When you have had an operation or are acutely ill it is normal for the blood to become thicker and stickier. This is a natural response that ensures that wounds or areas of inflammation do not bleed excessively. But this makes it easier for a clot to form in the deep veins of the leg resulting in a DVT.
DVT is a potentially serious complication because a fragment of the blood clot can break off and become lodged in the lung (Pulmonary Embolism, or PE) and affect breathing. Sometimes the fragment is large enough to cause death. In the longer term, the blood clot can damage the vein and can lead to leg ulcers that may be difficult to treat.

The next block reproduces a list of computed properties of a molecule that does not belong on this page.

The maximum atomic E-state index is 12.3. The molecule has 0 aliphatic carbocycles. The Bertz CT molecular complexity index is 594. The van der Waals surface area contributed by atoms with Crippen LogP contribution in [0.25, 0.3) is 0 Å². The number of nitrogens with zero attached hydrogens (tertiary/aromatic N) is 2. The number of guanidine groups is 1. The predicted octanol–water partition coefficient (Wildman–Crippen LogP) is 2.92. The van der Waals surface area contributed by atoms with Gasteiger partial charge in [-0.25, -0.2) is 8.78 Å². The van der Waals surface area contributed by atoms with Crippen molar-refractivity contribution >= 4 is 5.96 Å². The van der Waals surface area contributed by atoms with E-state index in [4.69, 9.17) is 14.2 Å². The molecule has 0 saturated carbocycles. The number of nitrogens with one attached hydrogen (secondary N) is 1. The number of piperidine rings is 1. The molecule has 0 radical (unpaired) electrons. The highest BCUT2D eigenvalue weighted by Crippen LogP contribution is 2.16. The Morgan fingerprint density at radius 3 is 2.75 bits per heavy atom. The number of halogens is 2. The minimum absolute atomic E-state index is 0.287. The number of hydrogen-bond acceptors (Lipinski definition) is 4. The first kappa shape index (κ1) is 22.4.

The circumstances in which a clot is most likely to occur are when:
The risk of deep vein thrombosis can be greatly minimised by:
Who is at risk?
Anyone can develop a DVT. The time you are most at risk is after surgery or injury. Being overweight, a smoker and over 40 years of age also increases your risk. People whose veins have been damaged are more at risk. This can happen in pregnancy and at childbirth, or through injury or surgery. You should tell your nurse or doctor if any of the following applies to you:
• Taking the contraceptive pill or hormone replacement